Or, might something happen quite suddenly to rearrange power relations, as in 1992, and as we saw in Egypt in the wake of independent labour organizing against state-corporate-trade union arrangements in the years prior to the massive Tahrir Square mobilizations in early 2011? ‘Tunisia Day’ for South Africa could come in 2020, according to high-profile commentator Moeletsi Mbeki (younger brother of the former president). But if the strike wave continues to build and if capital insists the state put its foot down on the workers, aided by sweetheart unions, as the Cosatu-affiliated National Union of Mineworkers (NUM) is now known, things may come to a head sooner. On October 17, Zuma’s remarks about the need to ‘get back to work’ had an ominous sound, and the next day the Marikana workers went on another wildcat strike because the police moved in to the platinum mine once again, arresting a few central leaders. Continue reading

Clashes break out at anti-austerity demonstration during Greek general strike

[As Angela Merkel of Germany says the troika (the group of 3 imperial usurers) should give Greece “another chance” to surrender to the social starvation and onerous debt repayment terms demanded by the imperialist system, the people gave this response in the streets of Athens and Thessaloniki. — Frontlines ed.]

DEREK GATOPOULOS Associated Press October 18, 2012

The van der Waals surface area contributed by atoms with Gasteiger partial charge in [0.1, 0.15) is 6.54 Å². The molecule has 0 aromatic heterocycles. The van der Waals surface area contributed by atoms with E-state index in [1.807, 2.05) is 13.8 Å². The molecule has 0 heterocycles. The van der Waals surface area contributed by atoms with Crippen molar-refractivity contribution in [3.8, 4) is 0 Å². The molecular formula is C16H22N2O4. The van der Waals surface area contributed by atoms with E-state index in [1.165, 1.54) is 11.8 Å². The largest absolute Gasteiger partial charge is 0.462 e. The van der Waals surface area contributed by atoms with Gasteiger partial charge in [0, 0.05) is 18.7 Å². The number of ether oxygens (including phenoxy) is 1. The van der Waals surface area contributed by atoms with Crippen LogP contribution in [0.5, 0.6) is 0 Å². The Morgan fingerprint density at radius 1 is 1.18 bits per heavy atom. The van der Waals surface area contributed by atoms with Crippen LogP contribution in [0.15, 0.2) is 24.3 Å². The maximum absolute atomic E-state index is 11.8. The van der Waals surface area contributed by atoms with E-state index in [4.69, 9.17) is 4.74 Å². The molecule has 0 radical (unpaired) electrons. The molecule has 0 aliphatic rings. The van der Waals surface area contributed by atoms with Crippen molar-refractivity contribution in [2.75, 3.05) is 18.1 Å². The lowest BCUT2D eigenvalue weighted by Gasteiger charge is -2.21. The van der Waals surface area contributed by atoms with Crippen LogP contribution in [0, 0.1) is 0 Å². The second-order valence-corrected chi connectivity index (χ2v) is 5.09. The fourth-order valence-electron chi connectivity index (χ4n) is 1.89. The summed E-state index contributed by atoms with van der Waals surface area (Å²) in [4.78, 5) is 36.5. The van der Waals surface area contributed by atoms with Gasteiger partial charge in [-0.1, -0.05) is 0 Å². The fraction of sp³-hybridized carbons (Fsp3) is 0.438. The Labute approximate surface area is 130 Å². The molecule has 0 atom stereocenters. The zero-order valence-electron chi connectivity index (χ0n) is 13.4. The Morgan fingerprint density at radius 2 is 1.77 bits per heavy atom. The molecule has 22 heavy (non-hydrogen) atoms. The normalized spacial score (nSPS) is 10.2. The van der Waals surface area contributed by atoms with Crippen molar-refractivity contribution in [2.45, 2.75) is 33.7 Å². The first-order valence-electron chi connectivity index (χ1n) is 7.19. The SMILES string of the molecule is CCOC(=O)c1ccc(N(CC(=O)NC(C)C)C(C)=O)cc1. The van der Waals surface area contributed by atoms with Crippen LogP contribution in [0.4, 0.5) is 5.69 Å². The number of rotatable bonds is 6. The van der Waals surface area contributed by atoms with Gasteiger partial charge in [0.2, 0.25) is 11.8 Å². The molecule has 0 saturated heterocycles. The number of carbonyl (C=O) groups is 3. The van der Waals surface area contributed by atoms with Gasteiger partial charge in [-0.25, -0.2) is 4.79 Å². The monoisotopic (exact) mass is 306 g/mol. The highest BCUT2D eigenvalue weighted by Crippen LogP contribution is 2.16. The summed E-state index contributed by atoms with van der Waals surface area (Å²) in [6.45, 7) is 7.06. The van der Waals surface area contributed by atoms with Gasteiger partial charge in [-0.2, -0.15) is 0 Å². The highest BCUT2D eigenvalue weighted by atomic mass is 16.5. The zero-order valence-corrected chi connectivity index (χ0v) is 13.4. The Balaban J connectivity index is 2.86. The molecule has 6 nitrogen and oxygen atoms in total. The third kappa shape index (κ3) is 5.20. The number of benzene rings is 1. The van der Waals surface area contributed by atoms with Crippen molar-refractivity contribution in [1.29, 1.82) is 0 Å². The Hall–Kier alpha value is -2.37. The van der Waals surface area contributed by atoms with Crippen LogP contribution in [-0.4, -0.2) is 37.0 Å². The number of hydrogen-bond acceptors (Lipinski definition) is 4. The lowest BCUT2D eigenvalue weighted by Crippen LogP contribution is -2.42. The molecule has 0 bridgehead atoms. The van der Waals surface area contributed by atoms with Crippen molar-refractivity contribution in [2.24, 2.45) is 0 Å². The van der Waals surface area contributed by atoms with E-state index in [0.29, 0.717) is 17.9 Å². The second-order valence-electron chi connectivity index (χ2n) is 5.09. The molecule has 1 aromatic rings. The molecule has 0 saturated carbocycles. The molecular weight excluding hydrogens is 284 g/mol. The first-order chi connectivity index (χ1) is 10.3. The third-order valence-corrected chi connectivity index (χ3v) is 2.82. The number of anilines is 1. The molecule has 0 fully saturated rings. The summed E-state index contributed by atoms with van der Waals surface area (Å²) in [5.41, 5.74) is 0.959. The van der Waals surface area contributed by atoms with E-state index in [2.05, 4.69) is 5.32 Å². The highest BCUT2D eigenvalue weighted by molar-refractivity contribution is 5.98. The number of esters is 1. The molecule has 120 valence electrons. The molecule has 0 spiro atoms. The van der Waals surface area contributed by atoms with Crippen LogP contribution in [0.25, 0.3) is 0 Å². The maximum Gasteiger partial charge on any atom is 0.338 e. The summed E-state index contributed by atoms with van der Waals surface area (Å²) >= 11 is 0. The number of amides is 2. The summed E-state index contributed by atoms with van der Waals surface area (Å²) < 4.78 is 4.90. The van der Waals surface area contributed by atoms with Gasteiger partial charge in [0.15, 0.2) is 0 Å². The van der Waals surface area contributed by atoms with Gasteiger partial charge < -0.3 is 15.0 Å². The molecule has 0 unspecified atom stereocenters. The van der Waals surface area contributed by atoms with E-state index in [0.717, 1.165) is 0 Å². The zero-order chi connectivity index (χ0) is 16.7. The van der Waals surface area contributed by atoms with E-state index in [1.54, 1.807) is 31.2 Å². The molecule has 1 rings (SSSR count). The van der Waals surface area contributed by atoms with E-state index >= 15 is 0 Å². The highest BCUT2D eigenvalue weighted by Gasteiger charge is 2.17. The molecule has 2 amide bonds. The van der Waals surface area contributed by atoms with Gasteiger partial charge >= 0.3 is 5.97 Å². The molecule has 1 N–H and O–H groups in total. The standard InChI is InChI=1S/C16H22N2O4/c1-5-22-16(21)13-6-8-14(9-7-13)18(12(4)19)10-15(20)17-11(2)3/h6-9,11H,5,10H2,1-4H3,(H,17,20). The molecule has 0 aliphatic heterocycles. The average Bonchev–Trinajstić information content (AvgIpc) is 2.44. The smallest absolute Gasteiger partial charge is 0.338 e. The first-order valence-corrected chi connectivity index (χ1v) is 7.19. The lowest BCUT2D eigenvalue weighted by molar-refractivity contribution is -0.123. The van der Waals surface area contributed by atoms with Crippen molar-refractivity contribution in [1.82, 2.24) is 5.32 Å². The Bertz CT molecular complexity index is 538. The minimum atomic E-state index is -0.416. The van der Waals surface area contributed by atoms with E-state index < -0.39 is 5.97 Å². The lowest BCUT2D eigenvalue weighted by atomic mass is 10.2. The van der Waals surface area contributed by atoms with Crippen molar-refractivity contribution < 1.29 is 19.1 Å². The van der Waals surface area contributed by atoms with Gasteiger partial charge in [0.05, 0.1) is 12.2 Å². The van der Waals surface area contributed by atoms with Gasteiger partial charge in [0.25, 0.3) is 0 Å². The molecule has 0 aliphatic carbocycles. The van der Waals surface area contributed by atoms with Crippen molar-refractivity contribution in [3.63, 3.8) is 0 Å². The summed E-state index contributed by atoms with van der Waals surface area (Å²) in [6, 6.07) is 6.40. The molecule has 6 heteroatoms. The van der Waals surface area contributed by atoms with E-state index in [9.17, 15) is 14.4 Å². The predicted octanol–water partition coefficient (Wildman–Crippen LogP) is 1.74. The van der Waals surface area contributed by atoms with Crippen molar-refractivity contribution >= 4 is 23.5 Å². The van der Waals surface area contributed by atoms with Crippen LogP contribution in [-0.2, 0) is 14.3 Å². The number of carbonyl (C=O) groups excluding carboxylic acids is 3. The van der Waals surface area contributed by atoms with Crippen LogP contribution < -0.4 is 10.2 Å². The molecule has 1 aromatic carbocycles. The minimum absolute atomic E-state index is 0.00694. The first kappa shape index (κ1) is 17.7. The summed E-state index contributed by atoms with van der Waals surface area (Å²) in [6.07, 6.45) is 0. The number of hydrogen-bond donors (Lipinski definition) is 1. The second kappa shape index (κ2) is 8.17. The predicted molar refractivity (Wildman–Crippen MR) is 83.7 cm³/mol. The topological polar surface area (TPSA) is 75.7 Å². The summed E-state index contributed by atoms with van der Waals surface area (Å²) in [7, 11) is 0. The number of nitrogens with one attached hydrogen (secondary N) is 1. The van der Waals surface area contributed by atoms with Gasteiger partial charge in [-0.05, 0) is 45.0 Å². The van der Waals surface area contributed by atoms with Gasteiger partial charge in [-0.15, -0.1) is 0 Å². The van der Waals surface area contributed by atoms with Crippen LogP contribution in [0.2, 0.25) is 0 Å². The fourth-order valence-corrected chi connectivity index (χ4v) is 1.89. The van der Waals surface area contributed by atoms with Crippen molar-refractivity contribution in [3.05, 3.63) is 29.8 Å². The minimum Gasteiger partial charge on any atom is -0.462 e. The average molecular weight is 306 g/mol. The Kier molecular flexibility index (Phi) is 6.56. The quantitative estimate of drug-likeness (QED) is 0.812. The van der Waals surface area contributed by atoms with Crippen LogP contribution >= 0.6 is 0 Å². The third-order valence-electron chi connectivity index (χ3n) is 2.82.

A pedestrian passes closed shops in Ermou street, Athens’ main shopping district as shopkeepers shut down for the 24-hour nationwide general strike on Thursday, Oct. 18, 2012. Labor unions in recession-hobbled Greece are holding another general strike against a new harsh austerity program, as European leaders beset by a deep debt crisis and economic stagnation gather for a summit meeting in Brussels. (AP Photo/Thanassis Stavrakis)

ATHENS, Greece — Hundreds of youths pelted riot police with petrol bombs, bottles and chunks of marble Thursday as yet another Greek anti-austerity demonstration descended into violence, less than a month after more intense clashes broke out during a similar protest.

Authorities said around 70,000 protesters took to the street in two separate demonstrations in Athens during the country’s second general strike in a month as workers across the country walked off the job to protest new austerity measures the government is negotiating with Greece’s international creditors.